# Transform from global coordinate system to a local

I have a plane in $\mathbb R^3$, defined by a direction vector $$\vec n= \langle n_x,n_y,n_z\rangle$$ and a point $C(X_1,Y_1,Z_1)$. The direction of the normal unit vector $\vec n$ is described from plane's altitude and azimuth angles $\alpha, A$ respectively as: $$\vec n = \langle\cos(\alpha) \sin(A), \cos(\alpha)\cos(A), \sin(\alpha)\rangle.$$ Assume a point $P(X_P, Y_P, Z_P)$ which lies on the plane (e.g intersection point between a line and plane).

How can I convert point $P(X_P,Y_P,Z_P)$ from the global coordinate system to plane's local coordinate system and finally get $p(x_p, y_p, 0)$?

All uppercase $X,Y,Z$ refer to global coordinate system.

All lowercase $x,y,z$ to plane's local coordinate system.

• In case it matters to you, the formulas in my answer give a set of plane coordinates, not the set of plane coordinates. (There does not exist a unique choice of plane coordinates.) These formulas are numerically unstable for planes whose normal vector is close to $\pm(0, 0, 1)$; for topological reasons, there's no way to avoid this issue entirely. Apr 29, 2015 at 17:12
• @user86418 Thank you for the clarification.
– T81
Apr 30, 2015 at 10:53

If $n = \pm\langle 0, 0, 1\rangle$, then $Z_{P} = 0$ and your point is already in the desired form.

Otherwise, $u_{1} = \langle -\cos(A), \sin(A), 0\rangle$ and $u_{2} = n \times u_{1} = \langle -\sin(\alpha) \sin(A), -\sin(\alpha) \cos(A), \cos(\alpha)\rangle$ are an orthonormal basis for your plane, and \begin{align*} x_{P} &= (P - C) \cdot u_{1} = -(X_{P} - X_{1}) \cos(A) + (Y_{P} - Y_{1}) \sin(A), \\ y_{P} &= (P - C) \cdot u_{2} = -(X_{P} - X_{1})\sin(\alpha) \sin(A) - (Y_{P} - Y_{1})\sin(\alpha) \cos(A) + (Z_{P} - Z_{1})\cos(\alpha). \end{align*}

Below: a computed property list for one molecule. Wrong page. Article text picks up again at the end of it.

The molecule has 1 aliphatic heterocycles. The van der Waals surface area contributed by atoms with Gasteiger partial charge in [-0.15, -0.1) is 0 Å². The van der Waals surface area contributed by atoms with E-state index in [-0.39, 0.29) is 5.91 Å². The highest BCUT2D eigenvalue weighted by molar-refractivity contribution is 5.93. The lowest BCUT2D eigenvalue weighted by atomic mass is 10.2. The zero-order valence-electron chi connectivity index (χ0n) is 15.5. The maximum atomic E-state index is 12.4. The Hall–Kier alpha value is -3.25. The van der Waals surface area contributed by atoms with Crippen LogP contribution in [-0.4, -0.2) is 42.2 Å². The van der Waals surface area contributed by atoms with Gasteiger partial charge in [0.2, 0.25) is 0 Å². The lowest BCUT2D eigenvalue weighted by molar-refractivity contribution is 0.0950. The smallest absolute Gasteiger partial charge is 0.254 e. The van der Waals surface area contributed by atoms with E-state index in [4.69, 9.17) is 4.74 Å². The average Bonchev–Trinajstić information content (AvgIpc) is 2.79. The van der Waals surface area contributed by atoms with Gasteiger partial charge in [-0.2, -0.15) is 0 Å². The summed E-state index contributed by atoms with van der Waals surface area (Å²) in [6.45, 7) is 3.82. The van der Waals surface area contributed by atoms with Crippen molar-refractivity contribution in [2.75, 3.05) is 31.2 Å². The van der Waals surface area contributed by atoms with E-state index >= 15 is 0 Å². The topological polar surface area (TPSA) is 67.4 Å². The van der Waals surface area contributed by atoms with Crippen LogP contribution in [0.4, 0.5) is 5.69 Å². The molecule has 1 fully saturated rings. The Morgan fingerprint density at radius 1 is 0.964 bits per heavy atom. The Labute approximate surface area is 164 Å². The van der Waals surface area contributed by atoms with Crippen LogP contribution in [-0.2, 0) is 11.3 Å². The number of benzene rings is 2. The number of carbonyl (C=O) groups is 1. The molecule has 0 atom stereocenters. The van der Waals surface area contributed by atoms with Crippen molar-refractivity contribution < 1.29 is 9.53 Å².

• Thank you very much! I'm trying a case: tube.geogebra.org/student/m1110279 Plane from: Point: $C = (-4, 2, 1)$ Normal vector: $H = \langle-0.12, -0.24, 0.86\rangle$ Point A on plane: $A = (2.67, -1.51, 0.95)$ I compute: $a = arcsin(H_2) = 1.03$ $A = \begin{cases} 2\pi - \frac{H_1}{cos(a)}, & \text{if A$\lt$0} \\ \frac{H_1}{cos(a)}, & \text{if A$\ge$0} \end{cases} = 4.22$ $u_1 = \langle-0.47, -0.88, 0\rangle, u_2 = \langle0.76, 0.4, 0.22\rangle$ And at last: $x_e = 6.12$, $y_e = 3.63$ But $\lVert e\rVert = 7.22 \ne \lVert CE\rVert = 7.54$ Did I get something wrong?
– T81
Apr 30, 2015 at 10:51
• @T81: It appears your $H$ isn't a unit vector. (To fix this, divide $H$ by $\|H\|$. :) Possibly as a result, $u_{1}$ and $u_{2}$ aren't unit vectors. (With $u_{1}$ the issue may be round-off error, but $\|u_{2}\| \approx 0.8866$.) Actually, your $u_{1}$ and $u_{2}$ aren't orthogonal, either.... Apr 30, 2015 at 11:20
• I'd assumed you knew the altitude and azimuth of your plane. :) Rather than using inverse trig functions: If $n = (a, b, c)$ is a unit vector, then $$u_{1} = \frac{(-b, a, 0)}{\sqrt{a^{2} + b^{2}}},\qquad u_{2} = n \times u_{1} = \frac{(-ca, -cb, a^{2} + b^{2})}{\sqrt{a^{2} + b^{2}}}.$$Then use $x_{P} = (P - C) \cdot u_{1}$ and $y_{P} = (P - C) \cdot u_{2}$. Apr 30, 2015 at 11:27
• Great! Indeed $H$ was not a unit vector. When converted and proceed either with the invert trig functions or using the above recommendation, I got $x_e = 7.54$, $y_e = -0.16$ and $\lVert e\rVert = 7.54$. Actually I prefer to avoid inverse trig functions. Thank you again! :)
– T81
Apr 30, 2015 at 12:03
• In case I want the result $x_e = -7.54$, $y_e = +0.16$ can I go: $u_1 = \frac{(b, -a, 0)}{\sqrt{a^2 + b^2}}$?
– T81
Apr 30, 2015 at 12:15